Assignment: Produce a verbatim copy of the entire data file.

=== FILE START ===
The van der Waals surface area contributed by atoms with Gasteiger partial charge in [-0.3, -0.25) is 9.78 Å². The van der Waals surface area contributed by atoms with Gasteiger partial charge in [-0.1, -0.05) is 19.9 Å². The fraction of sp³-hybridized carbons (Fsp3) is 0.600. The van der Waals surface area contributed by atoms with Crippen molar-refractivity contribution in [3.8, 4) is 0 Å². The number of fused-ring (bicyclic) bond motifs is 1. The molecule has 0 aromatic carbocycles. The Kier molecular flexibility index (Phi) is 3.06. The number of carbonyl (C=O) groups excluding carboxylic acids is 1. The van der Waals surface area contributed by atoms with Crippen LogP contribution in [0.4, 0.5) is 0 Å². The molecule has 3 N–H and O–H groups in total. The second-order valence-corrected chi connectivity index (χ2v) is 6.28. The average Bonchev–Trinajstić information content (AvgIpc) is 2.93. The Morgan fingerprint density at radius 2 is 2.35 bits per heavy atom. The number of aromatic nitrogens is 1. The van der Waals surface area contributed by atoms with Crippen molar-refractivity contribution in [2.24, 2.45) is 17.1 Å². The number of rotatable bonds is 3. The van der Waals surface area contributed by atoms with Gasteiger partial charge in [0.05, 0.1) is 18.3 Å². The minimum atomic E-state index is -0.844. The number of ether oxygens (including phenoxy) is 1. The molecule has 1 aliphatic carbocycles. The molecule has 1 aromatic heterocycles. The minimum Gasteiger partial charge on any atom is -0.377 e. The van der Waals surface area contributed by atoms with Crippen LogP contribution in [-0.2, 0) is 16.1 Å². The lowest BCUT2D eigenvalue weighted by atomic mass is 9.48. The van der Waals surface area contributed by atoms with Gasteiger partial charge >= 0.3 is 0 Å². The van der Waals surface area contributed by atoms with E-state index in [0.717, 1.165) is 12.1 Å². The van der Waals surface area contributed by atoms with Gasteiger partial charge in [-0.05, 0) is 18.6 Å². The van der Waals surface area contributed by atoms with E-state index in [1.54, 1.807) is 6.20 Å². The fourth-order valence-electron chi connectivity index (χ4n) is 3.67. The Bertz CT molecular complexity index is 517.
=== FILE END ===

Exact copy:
The van der Waals surface area contributed by atoms with Gasteiger partial charge in [-0.3, -0.25) is 9.78 Å². The van der Waals surface area contributed by atoms with Gasteiger partial charge in [-0.1, -0.05) is 19.9 Å². The fraction of sp³-hybridized carbons (Fsp3) is 0.600. The van der Waals surface area contributed by atoms with Crippen molar-refractivity contribution in [3.8, 4) is 0 Å². The number of fused-ring (bicyclic) bond motifs is 1. The molecule has 0 aromatic carbocycles. The Kier molecular flexibility index (Phi) is 3.06. The number of carbonyl (C=O) groups excluding carboxylic acids is 1. The van der Waals surface area contributed by atoms with Crippen LogP contribution in [0.4, 0.5) is 0 Å². The molecule has 3 N–H and O–H groups in total. The second-order valence-corrected chi connectivity index (χ2v) is 6.28. The average Bonchev–Trinajstić information content (AvgIpc) is 2.93. The Morgan fingerprint density at radius 2 is 2.35 bits per heavy atom. The number of aromatic nitrogens is 1. The van der Waals surface area contributed by atoms with Crippen molar-refractivity contribution in [2.24, 2.45) is 17.1 Å². The number of rotatable bonds is 3. The van der Waals surface area contributed by atoms with Gasteiger partial charge in [0.05, 0.1) is 18.3 Å². The minimum atomic E-state index is -0.844. The number of ether oxygens (including phenoxy) is 1. The molecule has 1 aliphatic carbocycles. The molecule has 1 aromatic heterocycles. The minimum Gasteiger partial charge on any atom is -0.377 e. The van der Waals surface area contributed by atoms with Crippen LogP contribution in [-0.2, 0) is 16.1 Å². The lowest BCUT2D eigenvalue weighted by atomic mass is 9.48. The van der Waals surface area contributed by atoms with Gasteiger partial charge >= 0.3 is 0 Å². The van der Waals surface area contributed by atoms with E-state index in [0.717, 1.165) is 12.1 Å². The van der Waals surface area contributed by atoms with Gasteiger partial charge in [-0.05, 0) is 18.6 Å². The van der Waals surface area contributed by atoms with E-state index in [1.54, 1.807) is 6.20 Å². The fourth-order valence-electron chi connectivity index (χ4n) is 3.67. The Bertz CT molecular complexity index is 517.